Categorization fits our scientific drive to explain life.  But, “Science needs art to frame the mystery,” writes Jonah Lehrer¹, “Neither truth alone is our solution, for our reality exists in plural.”

“Science needs art to frame the mystery”

I want to see the plural. Life is more nuanced than binary.  I want to enjoy life’s music on wobbly analog records as more true than the perfectly reproduced digital music.  Except, I don’t. I’m fighting my own brain on its quest to order the world, categorize its inhabitants, and be sure of my beliefs.  I can even become belligerently certain of my belief that things are not certain.

I surely started life in one “tribe”, and by various triggers came to awareness, and then even appreciation, of other tribes.  “The world is nuanced,” I declared smartly, and could immediately feel the satisfaction of full membership in the Tribe of Nuance. Only to discover the new group also divides the world into tribes as easily as the first, those who “get it” and those who don’t.  (Hard to forget Hillary’s lumping of all Trump supporters into a “Basket of deplorables”)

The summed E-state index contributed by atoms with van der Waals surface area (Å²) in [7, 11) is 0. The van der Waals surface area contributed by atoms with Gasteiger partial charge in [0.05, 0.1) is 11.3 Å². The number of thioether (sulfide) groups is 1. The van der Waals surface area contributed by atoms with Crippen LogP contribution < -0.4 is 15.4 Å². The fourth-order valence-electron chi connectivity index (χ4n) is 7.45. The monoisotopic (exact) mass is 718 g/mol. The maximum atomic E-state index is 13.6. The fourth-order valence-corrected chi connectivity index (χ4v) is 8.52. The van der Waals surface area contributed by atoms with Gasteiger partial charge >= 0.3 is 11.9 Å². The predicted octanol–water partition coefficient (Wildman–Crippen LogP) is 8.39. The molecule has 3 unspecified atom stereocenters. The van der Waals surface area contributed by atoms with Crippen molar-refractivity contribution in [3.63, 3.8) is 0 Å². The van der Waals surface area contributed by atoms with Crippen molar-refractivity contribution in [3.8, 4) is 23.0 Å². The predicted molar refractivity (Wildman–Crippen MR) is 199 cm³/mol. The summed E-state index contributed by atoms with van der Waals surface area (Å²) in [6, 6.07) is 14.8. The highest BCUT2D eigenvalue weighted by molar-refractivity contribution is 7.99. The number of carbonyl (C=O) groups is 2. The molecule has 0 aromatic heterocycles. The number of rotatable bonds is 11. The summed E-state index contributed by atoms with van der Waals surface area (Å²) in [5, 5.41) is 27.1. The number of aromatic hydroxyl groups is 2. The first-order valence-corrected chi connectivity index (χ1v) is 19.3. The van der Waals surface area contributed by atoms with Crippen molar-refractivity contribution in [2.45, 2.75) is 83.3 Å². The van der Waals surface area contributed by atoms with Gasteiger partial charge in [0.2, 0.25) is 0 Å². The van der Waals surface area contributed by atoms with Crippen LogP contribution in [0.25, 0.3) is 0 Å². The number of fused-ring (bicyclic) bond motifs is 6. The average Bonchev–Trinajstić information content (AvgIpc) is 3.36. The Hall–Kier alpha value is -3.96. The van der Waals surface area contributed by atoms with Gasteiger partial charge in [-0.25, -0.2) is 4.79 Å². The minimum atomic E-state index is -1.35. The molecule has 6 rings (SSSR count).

On a day like today though, I don’t want to “give” that point.  I want to challenge Trump and the nation to always remember that at one time, we were all an “other”, if not your parents then your parent’s parents… Only a few in this nation did not immigrate here. If Trump won’t work toward inclusion then we ourselves will double the efforts to overcome.  Overcome not only the current rhetoric that led us to this inauguration day, but also overcome our human craving for binary thinking.

♦ weekendswell ♦

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¹Lehrer, Jonah (2008).  Proust was a Neuroscientist. New York, NY: Houghton Mifflin Company

Castle Walls

How high are your castle walls?

When you find something that clears your muddy brain water, you do all you can to hold onto it.  You find a truth so you protect the truth.